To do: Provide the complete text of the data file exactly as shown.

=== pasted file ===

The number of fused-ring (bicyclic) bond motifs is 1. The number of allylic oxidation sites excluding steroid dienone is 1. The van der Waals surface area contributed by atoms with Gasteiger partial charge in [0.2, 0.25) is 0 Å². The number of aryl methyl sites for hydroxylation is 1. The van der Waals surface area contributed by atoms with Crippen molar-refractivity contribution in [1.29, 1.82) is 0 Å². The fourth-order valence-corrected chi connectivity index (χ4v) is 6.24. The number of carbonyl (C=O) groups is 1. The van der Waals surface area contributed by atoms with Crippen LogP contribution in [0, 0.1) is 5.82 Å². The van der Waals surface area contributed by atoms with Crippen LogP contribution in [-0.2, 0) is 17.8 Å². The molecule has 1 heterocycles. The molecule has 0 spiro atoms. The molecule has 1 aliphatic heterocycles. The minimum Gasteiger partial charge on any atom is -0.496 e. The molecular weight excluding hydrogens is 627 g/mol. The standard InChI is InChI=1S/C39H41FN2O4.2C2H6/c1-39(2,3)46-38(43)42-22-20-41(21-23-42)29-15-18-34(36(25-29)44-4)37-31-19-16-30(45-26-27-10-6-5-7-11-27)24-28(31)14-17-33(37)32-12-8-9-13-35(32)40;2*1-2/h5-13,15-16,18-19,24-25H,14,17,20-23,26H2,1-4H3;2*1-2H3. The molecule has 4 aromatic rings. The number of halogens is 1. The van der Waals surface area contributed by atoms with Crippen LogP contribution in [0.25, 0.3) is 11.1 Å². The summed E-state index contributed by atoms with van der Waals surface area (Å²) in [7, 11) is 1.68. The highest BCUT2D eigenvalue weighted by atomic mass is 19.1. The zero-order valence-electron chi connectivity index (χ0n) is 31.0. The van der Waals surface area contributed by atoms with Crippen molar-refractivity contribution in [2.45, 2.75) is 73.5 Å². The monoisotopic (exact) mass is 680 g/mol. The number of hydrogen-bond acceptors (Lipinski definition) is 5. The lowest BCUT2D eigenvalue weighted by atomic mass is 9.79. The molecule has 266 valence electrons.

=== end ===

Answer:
The number of fused-ring (bicyclic) bond motifs is 1. The number of allylic oxidation sites excluding steroid dienone is 1. The van der Waals surface area contributed by atoms with Gasteiger partial charge in [0.2, 0.25) is 0 Å². The number of aryl methyl sites for hydroxylation is 1. The van der Waals surface area contributed by atoms with Crippen molar-refractivity contribution in [1.29, 1.82) is 0 Å². The fourth-order valence-corrected chi connectivity index (χ4v) is 6.24. The number of carbonyl (C=O) groups is 1. The van der Waals surface area contributed by atoms with Crippen LogP contribution in [0, 0.1) is 5.82 Å². The van der Waals surface area contributed by atoms with Crippen LogP contribution in [-0.2, 0) is 17.8 Å². The molecule has 1 heterocycles. The molecule has 0 spiro atoms. The molecule has 1 aliphatic heterocycles. The minimum Gasteiger partial charge on any atom is -0.496 e. The molecular weight excluding hydrogens is 627 g/mol. The standard InChI is InChI=1S/C39H41FN2O4.2C2H6/c1-39(2,3)46-38(43)42-22-20-41(21-23-42)29-15-18-34(36(25-29)44-4)37-31-19-16-30(45-26-27-10-6-5-7-11-27)24-28(31)14-17-33(37)32-12-8-9-13-35(32)40;2*1-2/h5-13,15-16,18-19,24-25H,14,17,20-23,26H2,1-4H3;2*1-2H3. The molecule has 4 aromatic rings. The number of halogens is 1. The van der Waals surface area contributed by atoms with Crippen LogP contribution in [0.25, 0.3) is 11.1 Å². The summed E-state index contributed by atoms with van der Waals surface area (Å²) in [7, 11) is 1.68. The highest BCUT2D eigenvalue weighted by atomic mass is 19.1. The zero-order valence-electron chi connectivity index (χ0n) is 31.0. The van der Waals surface area contributed by atoms with Crippen molar-refractivity contribution in [2.45, 2.75) is 73.5 Å². The monoisotopic (exact) mass is 680 g/mol. The number of hydrogen-bond acceptors (Lipinski definition) is 5. The lowest BCUT2D eigenvalue weighted by atomic mass is 9.79. The molecule has 266 valence electrons.